CAVITE, Philippines – Incumbent governor of Cavite Jonvic Remulla said he smelled victory as early as 8:30 pm Monday but his proclamation, which he earlier expected to take place Tuesday afternoon, May 14, will have to wait.
Here in Trece Martires at the provincial capitol, poll watchers and volunteers continue to wait for the transmission of results from 7 municipalities and cities, including vote-rich areas.
Because of corrupted memory cards and dysfunctional CF cards, places that have yet to successfully transmit their results include Alfonso, Tagaytay City, and Tanza, as well as vote-rich Dasmariñas, Gen Mariano Alvarez, Rosario, and Silang.
Thus officials say Remulla won’t be proclaimed until Wednesday, May 15.
But Remulla’s rival and Liberal Party candidate 3rd Rep Ireneo “Ayong” Maliksi already extended a hand of reconciliation: “For the peace and order of our province, we set aside our divisive political battle and I offer my hand to welcome Gov. Jonvic Remulla.”
President Aquino badly wanted the 77-year-old Maliksi to win; he visited the province thrice to campaign for him.
The 45-year-old Remulla told Rappler he is “very happy” with the results. He estimated winning by 95,000 votes “by the time the day is done,” but admitted he was only expecting a vote margin of about 23,000-25,000.
He attributed the wide margin to undecided voters.
“I believe all the undecided shifted towards me in the last week. We had a 15% undecided rate leading up to the elections. I think 10-12% shifted towards me,” he told Rappler. “I think it was my explanation of the issues because they threw a lot of black propaganda at me. I explained none of them were true and it came back, the votes came back.”
Remulla’s confidence stems from several small, unexpected triumphs. He said when the results started coming in, he expected huge losses in certain areas – but this didn’t happen.
“In Dasmariñas I expected to lose by 10,000, I didn’t. We were tied going into the last 3 barangays. And then Rosario I thought we would lose by 10,000, we only lost by 2,000. Imus I thought we’d lose by 10,000 we only lost by 3,000 — so a lot of surprises in places I didn’t expect to win,” he said.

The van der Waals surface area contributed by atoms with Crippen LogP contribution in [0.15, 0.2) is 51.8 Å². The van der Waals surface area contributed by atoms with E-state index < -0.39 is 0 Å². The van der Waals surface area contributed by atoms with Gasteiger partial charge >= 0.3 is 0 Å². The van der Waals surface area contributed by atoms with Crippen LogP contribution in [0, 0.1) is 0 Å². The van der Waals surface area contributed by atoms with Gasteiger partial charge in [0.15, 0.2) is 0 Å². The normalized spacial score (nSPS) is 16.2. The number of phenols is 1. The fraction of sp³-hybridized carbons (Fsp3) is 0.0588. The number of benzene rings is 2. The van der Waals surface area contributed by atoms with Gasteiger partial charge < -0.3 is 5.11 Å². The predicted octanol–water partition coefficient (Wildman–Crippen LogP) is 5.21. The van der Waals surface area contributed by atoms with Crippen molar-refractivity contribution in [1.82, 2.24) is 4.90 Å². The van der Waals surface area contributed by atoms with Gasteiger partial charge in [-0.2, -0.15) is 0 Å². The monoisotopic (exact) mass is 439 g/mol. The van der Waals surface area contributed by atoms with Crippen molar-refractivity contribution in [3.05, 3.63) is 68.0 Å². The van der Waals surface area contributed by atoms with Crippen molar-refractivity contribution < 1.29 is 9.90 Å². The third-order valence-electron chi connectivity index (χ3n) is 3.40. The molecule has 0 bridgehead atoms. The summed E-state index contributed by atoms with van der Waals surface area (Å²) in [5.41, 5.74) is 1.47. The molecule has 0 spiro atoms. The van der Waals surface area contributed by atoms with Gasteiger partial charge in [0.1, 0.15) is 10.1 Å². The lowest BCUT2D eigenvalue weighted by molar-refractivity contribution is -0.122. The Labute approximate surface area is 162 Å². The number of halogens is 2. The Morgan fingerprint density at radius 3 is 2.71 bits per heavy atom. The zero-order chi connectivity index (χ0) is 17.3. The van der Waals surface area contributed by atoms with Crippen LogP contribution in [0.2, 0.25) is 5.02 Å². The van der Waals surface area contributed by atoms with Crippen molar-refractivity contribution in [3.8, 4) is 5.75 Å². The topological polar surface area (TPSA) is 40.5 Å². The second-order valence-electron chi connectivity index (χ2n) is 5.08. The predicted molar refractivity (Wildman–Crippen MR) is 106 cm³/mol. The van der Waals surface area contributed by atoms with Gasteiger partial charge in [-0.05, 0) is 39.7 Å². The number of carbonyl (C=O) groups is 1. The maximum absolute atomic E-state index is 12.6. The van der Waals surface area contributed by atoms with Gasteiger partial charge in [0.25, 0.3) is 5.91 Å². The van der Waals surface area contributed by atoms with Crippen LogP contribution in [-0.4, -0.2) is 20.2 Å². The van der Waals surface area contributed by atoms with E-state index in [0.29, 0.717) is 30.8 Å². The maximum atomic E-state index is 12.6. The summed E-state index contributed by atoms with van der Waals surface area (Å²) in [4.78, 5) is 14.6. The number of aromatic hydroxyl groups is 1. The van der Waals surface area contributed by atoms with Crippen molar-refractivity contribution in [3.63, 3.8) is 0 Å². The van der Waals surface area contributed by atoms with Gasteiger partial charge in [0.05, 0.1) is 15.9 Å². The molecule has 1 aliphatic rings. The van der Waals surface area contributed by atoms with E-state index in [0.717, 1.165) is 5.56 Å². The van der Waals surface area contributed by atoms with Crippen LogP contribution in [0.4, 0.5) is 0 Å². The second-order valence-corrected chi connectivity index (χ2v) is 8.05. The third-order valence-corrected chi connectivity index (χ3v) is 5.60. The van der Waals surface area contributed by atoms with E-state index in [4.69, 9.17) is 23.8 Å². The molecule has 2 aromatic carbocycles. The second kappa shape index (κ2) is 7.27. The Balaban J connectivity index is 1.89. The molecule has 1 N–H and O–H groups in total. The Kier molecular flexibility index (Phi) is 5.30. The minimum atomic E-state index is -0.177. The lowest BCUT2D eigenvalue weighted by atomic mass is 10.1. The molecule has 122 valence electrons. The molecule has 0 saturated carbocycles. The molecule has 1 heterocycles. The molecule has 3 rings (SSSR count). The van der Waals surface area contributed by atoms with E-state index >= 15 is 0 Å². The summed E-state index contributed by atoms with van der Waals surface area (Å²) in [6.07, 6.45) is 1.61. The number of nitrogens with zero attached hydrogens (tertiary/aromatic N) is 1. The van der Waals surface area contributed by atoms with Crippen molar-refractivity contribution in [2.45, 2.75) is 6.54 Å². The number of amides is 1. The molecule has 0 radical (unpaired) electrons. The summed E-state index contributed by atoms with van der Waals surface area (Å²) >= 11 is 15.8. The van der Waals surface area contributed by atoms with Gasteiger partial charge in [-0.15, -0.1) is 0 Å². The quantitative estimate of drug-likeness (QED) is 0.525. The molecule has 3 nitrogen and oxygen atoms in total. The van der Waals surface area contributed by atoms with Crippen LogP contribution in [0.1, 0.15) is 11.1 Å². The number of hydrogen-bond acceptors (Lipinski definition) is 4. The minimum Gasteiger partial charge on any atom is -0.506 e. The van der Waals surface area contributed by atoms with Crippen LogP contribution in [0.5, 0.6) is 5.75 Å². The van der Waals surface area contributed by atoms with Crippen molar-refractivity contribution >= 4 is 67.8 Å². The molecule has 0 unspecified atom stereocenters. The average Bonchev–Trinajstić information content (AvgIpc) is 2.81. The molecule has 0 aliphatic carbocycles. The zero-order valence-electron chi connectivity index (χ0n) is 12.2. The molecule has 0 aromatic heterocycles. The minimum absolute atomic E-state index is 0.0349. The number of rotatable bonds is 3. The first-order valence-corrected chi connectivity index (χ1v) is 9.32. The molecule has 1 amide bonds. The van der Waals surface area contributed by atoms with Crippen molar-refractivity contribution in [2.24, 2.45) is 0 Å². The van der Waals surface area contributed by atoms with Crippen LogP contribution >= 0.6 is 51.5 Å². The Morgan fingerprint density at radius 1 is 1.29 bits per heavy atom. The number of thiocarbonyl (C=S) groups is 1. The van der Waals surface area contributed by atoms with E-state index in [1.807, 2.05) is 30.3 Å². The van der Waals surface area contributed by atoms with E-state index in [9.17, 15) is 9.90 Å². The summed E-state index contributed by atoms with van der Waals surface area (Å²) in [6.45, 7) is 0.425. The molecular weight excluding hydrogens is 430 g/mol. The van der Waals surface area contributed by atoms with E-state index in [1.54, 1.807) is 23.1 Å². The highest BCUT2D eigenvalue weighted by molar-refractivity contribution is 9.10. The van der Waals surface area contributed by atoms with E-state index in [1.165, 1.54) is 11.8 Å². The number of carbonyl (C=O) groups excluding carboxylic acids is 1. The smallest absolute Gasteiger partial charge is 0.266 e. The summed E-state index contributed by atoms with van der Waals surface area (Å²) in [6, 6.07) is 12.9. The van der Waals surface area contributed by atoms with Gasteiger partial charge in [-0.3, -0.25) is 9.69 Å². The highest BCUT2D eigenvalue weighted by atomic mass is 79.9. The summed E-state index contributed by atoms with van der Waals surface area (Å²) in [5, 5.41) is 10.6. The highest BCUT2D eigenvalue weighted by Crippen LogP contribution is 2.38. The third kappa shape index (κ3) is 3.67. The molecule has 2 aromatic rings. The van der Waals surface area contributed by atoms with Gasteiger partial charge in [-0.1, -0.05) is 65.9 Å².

Leading up to the elections, Cavite’s gubernatorial race was expected to be one of the hottest in the country. The campaign was not only characterized by potshots, it also pitted the well-entrenched clans of the Remullas and the Revillas — Remulla’s running mate is Sen Bong Revilla’s son Jolo — against the administration’s bets Maliksi and Sen Ping Lacson’s son, Jay.
Cavite is the country’s second richest province in the country in terms of votes, with 1.79 million registered voters.
The other Remullas
Remulla also expressed joy over the victory of his vice gubernatorial bet Jolo Revilla. Both are members of Lakas.
“Once I knew our victory was sure, once I knew Jolo had won, I was there at their house around 10pm to say thank you. Very early, he has been leading by 30-40% in surveys so that was a no-brainer. But we’re a team. We wanted to win together and I’m happy we won together,” he said.
But while the tandem has done well, the same cannot be said for Remullas’ other brothers who are trailing in the polls.
His brothers incumbent Rep Jesus “Boying” Remulla is a mayoral candidate in Tagaytay City while former broadcaster Gilbert Remulla is running for Congress. The two are not likely to win, based on partial results.
What does this show?
“It just goes to prove there is no real franchise in politics. It takes a lot of hard work and it takes a lot of determination. And the dynasty issue is not relevant to us. As we said, it goes to prove people in Cavite are free to choose who they want. They’re free to choose who they want and they didn’t think my brothers were worthy this time but I’m sure they’ll be back,” he said.
The Revillas are faring better. Incumbent Bacoor City Mayor Strike Revilla boasts overwhelming numbers and is poised to win the mayoral seat again, while Revilla’s wife Lani Mercado is headed for another victory as 2nd district representative.
Going into his second term, Remulla told Rappler his main focus this time around would be housing.
“I think we need to build 30,000 new houses for them in the next 3 years just to make a difference,” he said.
He said he also plans to reach out to Maliksi after he is proclaimed, something he has been doing since 2010. Maliksi, 77, a former three-term governor before he ran and won for Congress, first came into power because of the mentorship of Jonvic’s father, former Cavite governor Juanito “Johnny” Remulla. – Rappler.com